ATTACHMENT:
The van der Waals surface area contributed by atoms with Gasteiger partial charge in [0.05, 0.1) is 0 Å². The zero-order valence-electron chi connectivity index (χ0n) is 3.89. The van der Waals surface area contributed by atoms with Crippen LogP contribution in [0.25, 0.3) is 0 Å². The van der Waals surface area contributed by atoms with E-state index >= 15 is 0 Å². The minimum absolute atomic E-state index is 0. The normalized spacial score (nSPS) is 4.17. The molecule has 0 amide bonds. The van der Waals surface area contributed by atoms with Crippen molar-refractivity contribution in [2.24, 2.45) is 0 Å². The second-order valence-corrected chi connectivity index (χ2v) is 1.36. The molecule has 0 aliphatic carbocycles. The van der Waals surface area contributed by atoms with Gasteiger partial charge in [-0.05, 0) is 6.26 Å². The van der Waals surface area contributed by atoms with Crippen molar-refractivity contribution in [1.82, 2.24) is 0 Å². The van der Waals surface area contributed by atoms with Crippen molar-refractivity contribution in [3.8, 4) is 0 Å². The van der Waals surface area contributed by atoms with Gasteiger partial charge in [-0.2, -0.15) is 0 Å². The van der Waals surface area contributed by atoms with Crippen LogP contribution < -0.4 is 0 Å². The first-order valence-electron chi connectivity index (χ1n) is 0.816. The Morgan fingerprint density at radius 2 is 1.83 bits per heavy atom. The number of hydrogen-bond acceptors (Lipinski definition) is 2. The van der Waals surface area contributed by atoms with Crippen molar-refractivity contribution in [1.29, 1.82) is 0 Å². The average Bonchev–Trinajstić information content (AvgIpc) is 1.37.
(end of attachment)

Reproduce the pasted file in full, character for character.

The van der Waals surface area contributed by atoms with Gasteiger partial charge in [0.05, 0.1) is 0 Å². The zero-order valence-electron chi connectivity index (χ0n) is 3.89. The van der Waals surface area contributed by atoms with Crippen LogP contribution in [0.25, 0.3) is 0 Å². The van der Waals surface area contributed by atoms with E-state index >= 15 is 0 Å². The minimum absolute atomic E-state index is 0. The normalized spacial score (nSPS) is 4.17. The molecule has 0 amide bonds. The van der Waals surface area contributed by atoms with Crippen molar-refractivity contribution in [2.24, 2.45) is 0 Å². The second-order valence-corrected chi connectivity index (χ2v) is 1.36. The molecule has 0 aliphatic carbocycles. The van der Waals surface area contributed by atoms with Gasteiger partial charge in [-0.05, 0) is 6.26 Å². The van der Waals surface area contributed by atoms with Crippen molar-refractivity contribution in [1.82, 2.24) is 0 Å². The van der Waals surface area contributed by atoms with Crippen molar-refractivity contribution in [3.8, 4) is 0 Å². The van der Waals surface area contributed by atoms with Gasteiger partial charge in [-0.2, -0.15) is 0 Å². The van der Waals surface area contributed by atoms with Crippen LogP contribution < -0.4 is 0 Å². The first-order valence-electron chi connectivity index (χ1n) is 0.816. The Morgan fingerprint density at radius 2 is 1.83 bits per heavy atom. The number of hydrogen-bond acceptors (Lipinski definition) is 2. The van der Waals surface area contributed by atoms with Crippen molar-refractivity contribution in [1.29, 1.82) is 0 Å². The average Bonchev–Trinajstić information content (AvgIpc) is 1.37.